check_type => ["regexp", qr/^\d+\.\d+\.\d+\.\d+:\d+$/, "Expecting IP:port of form a.b.c.d:port."],

A size, validated against /^(\d+)[bkm]$/.


Perlbal catches unknown configuration commands and tries to match them against hooks in the form of manage_command.*.

Let's say that you want to set a management command time that will allow you to see what time it is on the server.

    sub load {

        Perlbal::register_global_hook('manage_command.time', sub {
            my $time = localtime time;

            return [ "It is now:", $time ];

        return 1;


If you want to display a text message you should return an array reference; each of the values will be printed with a trailing newline character:

    It is now:
    Wed Dec  1 19:08:58 2010

If you need to parse additional parameters on your hook, you can use parse and args on the Perlbal::ManageCommand object that your function will receive:

    my $mc = shift;

    $mc->parse(qr/^time\s+(today|tomorrow)$/, "usage: TIME [today|tomorrow]");

    my ($cmd, $choice) = $mc->args;

This would allow you to call your command with an argument that would have to be one of today or tomorrow.


register_setter allows you to define parameters that can be set for your plugin, using a syntax such as:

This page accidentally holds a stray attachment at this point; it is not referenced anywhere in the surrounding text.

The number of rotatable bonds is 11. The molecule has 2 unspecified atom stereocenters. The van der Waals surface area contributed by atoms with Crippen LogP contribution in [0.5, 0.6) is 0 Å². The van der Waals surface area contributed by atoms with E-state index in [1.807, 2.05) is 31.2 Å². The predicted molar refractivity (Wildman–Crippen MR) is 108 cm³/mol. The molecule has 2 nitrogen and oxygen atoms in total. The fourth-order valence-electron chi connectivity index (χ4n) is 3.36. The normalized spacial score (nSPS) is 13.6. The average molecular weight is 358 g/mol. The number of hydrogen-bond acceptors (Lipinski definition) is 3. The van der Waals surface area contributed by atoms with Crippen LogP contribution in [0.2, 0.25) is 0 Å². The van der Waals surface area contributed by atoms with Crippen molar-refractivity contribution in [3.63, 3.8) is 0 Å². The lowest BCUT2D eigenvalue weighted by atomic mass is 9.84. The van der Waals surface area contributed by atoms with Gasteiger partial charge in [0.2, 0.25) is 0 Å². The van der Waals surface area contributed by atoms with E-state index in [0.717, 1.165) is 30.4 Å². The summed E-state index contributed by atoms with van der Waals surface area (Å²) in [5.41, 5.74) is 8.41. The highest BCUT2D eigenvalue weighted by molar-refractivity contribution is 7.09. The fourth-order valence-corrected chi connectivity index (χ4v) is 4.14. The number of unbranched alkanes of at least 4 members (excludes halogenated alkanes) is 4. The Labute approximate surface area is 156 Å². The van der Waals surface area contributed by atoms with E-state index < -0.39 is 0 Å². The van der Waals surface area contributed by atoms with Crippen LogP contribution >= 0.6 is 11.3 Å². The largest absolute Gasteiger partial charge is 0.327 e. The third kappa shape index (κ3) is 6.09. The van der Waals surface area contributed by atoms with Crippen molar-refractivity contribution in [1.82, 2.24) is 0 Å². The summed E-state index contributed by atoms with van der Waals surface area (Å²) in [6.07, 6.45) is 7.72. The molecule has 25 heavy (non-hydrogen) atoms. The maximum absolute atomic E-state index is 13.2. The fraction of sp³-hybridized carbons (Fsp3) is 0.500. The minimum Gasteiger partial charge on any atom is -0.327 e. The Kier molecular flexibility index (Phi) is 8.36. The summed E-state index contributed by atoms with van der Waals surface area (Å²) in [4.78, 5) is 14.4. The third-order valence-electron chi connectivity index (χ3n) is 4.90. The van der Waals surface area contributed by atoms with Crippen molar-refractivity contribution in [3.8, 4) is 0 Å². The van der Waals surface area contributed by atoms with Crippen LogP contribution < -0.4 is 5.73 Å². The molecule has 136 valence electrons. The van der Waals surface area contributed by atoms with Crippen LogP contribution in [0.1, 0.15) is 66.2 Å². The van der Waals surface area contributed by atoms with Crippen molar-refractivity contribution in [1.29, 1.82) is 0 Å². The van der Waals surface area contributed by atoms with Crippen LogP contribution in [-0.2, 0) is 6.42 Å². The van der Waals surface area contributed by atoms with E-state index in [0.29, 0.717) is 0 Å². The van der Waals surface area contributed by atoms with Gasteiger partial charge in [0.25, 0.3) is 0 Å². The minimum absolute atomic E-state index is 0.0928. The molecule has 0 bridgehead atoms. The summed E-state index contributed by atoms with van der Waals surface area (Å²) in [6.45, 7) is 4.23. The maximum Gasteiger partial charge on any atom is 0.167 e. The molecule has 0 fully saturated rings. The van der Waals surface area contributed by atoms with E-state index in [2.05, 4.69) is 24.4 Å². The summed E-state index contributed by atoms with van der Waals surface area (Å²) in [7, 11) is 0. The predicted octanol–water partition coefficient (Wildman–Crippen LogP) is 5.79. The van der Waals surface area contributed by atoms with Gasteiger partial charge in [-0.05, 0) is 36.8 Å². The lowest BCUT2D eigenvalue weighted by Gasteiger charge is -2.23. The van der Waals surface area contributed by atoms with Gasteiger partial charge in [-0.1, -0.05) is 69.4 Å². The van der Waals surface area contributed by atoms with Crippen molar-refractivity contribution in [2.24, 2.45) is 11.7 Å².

SET my_service.my_plugin.my_variable = my_value

For instance:

    SET discworld.colorofmagic.color = 'Orange'

Here's how you'd configure a new setter, by using register_setter inside load:

    my $color;

    sub load {
        $color = 'Octarine';

        $svc->register_setter('ColorOfMagic', 'color', sub {
            my ($out, $what, $val) = @_;
            return 0 unless $what && $val;

            $color = $val;

            $out->("OK") if $out;

            return 1;

        return 1;


For plugins that will work with a selector service, sometimes you'll want to override the selector itself.

You can do this in register:

    sub register {
        my ($class, $svc) = @_;


Don't forget to unregister your function on the way out:

    sub unregister {
        my ($class, $svc) = @_;
        return 1;

Your selector function receives a Perlbal::ClientHTTPBase object.

    my Perlbal::ClientHTTPBase $cb = shift;

Inside your selector function you can set which service to forward the request to like this:

    my $service = Perlbal->service($service_name);
    return 1;

See Perlbal::Plugin::Vhosts or Perlbal::Plugin::Vpaths for examples on how to do this.

Known plugins

The following is a list of known plugins:


Perlbal::Manual::Hooks, Perlbal::Manual::Internals.

There are sample configuration files under conf/; some of these are examples on how to use and configure existing plugins: echoservice.conf for Perlbal::Plugin::EchoService, virtual-hosts.conf for Perlbal::Plugin::VHosts, etc.